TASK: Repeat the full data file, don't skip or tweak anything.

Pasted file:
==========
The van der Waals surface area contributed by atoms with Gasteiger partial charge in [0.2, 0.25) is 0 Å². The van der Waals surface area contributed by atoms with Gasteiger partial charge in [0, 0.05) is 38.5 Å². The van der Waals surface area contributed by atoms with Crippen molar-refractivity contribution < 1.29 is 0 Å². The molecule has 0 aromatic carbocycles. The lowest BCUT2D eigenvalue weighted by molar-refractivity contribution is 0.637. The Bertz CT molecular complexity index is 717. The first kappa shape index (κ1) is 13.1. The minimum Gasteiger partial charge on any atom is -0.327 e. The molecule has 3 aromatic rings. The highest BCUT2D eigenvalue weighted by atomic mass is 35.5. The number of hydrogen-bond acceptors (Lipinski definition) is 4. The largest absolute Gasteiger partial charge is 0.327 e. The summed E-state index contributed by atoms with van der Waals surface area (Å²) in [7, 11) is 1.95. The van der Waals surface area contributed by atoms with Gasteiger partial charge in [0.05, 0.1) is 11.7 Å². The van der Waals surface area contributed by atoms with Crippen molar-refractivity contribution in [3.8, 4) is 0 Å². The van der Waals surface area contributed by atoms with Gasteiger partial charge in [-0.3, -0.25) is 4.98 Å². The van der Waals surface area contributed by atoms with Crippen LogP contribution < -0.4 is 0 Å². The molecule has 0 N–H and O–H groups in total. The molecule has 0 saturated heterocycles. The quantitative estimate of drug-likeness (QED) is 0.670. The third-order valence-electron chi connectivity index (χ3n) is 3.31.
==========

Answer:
The van der Waals surface area contributed by atoms with Gasteiger partial charge in [0.2, 0.25) is 0 Å². The van der Waals surface area contributed by atoms with Gasteiger partial charge in [0, 0.05) is 38.5 Å². The van der Waals surface area contributed by atoms with Crippen molar-refractivity contribution < 1.29 is 0 Å². The molecule has 0 aromatic carbocycles. The lowest BCUT2D eigenvalue weighted by molar-refractivity contribution is 0.637. The Bertz CT molecular complexity index is 717. The first kappa shape index (κ1) is 13.1. The minimum Gasteiger partial charge on any atom is -0.327 e. The molecule has 3 aromatic rings. The highest BCUT2D eigenvalue weighted by atomic mass is 35.5. The number of hydrogen-bond acceptors (Lipinski definition) is 4. The largest absolute Gasteiger partial charge is 0.327 e. The summed E-state index contributed by atoms with van der Waals surface area (Å²) in [7, 11) is 1.95. The van der Waals surface area contributed by atoms with Gasteiger partial charge in [0.05, 0.1) is 11.7 Å². The van der Waals surface area contributed by atoms with Crippen molar-refractivity contribution in [3.8, 4) is 0 Å². The van der Waals surface area contributed by atoms with Gasteiger partial charge in [-0.3, -0.25) is 4.98 Å². The van der Waals surface area contributed by atoms with Crippen LogP contribution < -0.4 is 0 Å². The molecule has 0 N–H and O–H groups in total. The molecule has 0 saturated heterocycles. The quantitative estimate of drug-likeness (QED) is 0.670. The third-order valence-electron chi connectivity index (χ3n) is 3.31.